Monday, July 03, 2006

An offer you can, and should, refuse.

There's something else in Robert Allen's latest solicitation that I'd like to address, and it's of sufficient moment that, in my view, it deserves a post all its own.

Toward the end, as he rouses to his finish ("the close," in sales parlance), Allen falls back on another of those "SHAM Hall of Fame" statements that's often said as though it were some timeless profundity and is never challenged: "For you to get different results in your life," he writes, "you've got to do something different." (Try it sometime during conversation: Wait for the appropriate context, then make the remark in any random crowd of people and watch the heads nod enthusiastically around you; you may even get an "Amen!" or two.) You'll more often hear this with the emphasis reversed: "If you keep doing the same thing, you'll get the same results." Or, in its strongest form: "The definition of insanity is doing the same thing and expecting different results." This last, by the way, is usually attributed to Albert Einstein (though others trace it back to a Chinese proverb), which just goes to show you, nobody's perfect. My point being that regardless of the exact verbiage or the pedigree of the author, this is one of those latter-day cultural givens that "everybody knows"...and, like most things everybody knows, it's incontestibly false.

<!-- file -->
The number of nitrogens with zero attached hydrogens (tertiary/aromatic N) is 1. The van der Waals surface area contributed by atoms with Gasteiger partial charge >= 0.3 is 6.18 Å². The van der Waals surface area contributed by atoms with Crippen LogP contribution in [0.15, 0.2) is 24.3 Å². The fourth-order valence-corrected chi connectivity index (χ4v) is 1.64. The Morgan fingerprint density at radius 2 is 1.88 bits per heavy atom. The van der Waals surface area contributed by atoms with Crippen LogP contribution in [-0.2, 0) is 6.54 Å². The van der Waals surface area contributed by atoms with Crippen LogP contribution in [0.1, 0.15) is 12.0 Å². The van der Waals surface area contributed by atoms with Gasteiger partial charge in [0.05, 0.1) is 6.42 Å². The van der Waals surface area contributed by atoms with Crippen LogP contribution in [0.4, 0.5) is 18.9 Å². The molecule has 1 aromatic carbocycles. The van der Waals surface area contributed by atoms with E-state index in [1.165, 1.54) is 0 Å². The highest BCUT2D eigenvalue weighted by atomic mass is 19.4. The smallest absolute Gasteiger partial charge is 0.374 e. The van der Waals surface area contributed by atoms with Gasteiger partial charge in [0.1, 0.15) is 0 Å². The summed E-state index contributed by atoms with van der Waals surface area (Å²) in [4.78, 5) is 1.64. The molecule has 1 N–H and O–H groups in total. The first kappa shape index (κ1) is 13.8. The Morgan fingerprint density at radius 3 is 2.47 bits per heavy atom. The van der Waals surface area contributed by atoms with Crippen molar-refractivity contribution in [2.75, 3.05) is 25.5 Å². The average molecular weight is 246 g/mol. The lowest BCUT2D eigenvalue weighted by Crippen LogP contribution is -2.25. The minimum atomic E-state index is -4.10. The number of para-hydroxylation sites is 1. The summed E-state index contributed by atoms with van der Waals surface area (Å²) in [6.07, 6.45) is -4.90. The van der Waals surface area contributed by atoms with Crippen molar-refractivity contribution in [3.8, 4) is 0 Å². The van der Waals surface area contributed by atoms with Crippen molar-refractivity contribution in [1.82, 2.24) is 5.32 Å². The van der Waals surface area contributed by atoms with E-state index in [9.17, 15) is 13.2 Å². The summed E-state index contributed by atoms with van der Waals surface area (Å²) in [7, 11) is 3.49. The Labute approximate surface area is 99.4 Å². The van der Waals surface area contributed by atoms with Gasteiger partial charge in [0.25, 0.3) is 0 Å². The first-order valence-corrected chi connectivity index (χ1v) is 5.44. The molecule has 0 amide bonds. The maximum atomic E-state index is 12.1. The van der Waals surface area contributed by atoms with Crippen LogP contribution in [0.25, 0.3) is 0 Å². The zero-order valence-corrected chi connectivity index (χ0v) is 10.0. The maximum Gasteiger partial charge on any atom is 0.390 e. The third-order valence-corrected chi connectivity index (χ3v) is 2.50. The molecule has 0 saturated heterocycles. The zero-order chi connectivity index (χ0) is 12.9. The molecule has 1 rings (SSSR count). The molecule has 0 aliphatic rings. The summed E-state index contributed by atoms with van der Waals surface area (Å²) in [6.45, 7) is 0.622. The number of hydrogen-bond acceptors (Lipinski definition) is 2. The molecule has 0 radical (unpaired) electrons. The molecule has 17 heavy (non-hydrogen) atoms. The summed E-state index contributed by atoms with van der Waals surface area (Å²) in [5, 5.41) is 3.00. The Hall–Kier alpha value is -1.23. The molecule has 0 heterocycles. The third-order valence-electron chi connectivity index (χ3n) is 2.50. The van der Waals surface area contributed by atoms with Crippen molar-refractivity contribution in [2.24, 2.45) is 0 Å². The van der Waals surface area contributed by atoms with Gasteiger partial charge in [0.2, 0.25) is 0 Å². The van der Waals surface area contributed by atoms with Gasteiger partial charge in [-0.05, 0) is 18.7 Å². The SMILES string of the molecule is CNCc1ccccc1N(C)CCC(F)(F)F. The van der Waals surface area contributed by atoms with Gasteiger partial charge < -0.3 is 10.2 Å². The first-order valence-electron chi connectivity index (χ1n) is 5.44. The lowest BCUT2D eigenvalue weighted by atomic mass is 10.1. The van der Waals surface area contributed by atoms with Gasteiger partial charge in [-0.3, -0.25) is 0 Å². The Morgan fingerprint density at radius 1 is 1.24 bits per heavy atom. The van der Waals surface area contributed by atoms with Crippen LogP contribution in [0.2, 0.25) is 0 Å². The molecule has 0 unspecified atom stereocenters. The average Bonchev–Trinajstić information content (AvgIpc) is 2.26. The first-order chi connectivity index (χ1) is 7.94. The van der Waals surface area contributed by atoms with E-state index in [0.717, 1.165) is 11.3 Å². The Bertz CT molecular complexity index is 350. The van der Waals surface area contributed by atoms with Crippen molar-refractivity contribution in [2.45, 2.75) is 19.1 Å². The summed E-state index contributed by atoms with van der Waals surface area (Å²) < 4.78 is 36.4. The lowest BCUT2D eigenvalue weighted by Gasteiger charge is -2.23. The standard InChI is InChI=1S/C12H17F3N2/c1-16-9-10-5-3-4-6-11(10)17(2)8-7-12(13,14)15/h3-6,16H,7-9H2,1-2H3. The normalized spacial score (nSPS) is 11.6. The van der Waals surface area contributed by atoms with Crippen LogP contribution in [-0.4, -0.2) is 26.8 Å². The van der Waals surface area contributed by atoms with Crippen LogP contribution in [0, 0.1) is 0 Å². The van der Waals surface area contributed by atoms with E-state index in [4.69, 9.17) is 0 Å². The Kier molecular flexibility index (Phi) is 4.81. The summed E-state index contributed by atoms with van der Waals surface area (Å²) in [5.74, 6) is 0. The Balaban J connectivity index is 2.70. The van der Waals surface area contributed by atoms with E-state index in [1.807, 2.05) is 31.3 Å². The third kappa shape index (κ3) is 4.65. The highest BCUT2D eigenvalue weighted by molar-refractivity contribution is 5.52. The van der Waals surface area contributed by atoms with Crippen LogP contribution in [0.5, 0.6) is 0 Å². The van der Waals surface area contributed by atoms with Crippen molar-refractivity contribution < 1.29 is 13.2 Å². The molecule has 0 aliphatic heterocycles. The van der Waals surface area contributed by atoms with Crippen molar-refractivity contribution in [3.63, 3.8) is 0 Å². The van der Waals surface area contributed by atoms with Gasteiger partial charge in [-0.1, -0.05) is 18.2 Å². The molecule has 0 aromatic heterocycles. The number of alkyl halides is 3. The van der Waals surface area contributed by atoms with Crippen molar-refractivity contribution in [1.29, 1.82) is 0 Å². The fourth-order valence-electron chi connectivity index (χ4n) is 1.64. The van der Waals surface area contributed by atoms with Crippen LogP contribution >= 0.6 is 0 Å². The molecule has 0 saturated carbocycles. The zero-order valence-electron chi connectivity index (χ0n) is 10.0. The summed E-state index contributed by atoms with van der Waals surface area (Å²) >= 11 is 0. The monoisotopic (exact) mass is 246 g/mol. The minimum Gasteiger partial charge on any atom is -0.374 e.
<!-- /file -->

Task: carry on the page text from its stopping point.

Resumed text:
Let's leave aside the fact that the axiom basically contradicts another cornerstone SHAM concept: the value of dogged persistence and "never giving up!" What about the fact that over time, people typically get better at doing "the same thing," and therefore reap entirely different "results"? What about the fact that people may be ahead of the curve, and thus "the same thing" that bombed a few years ago becomes "the hot new thing" today, when society catches up? Sometimes it's a matter of having the right stage on which to do the same old thing. One sort of hates to use a lowbrow illustration from sports, but the example that comes most immediately to mind is Dwyane Wade's response to reporters who seemed agog at his electrifying performance in the 2006 NBA All-Star game. Asked, more or less, whether he considered his heroics proof that he'd "arrived," Wade replied, "I'm just doing what I always do. I was in the right place at the right time."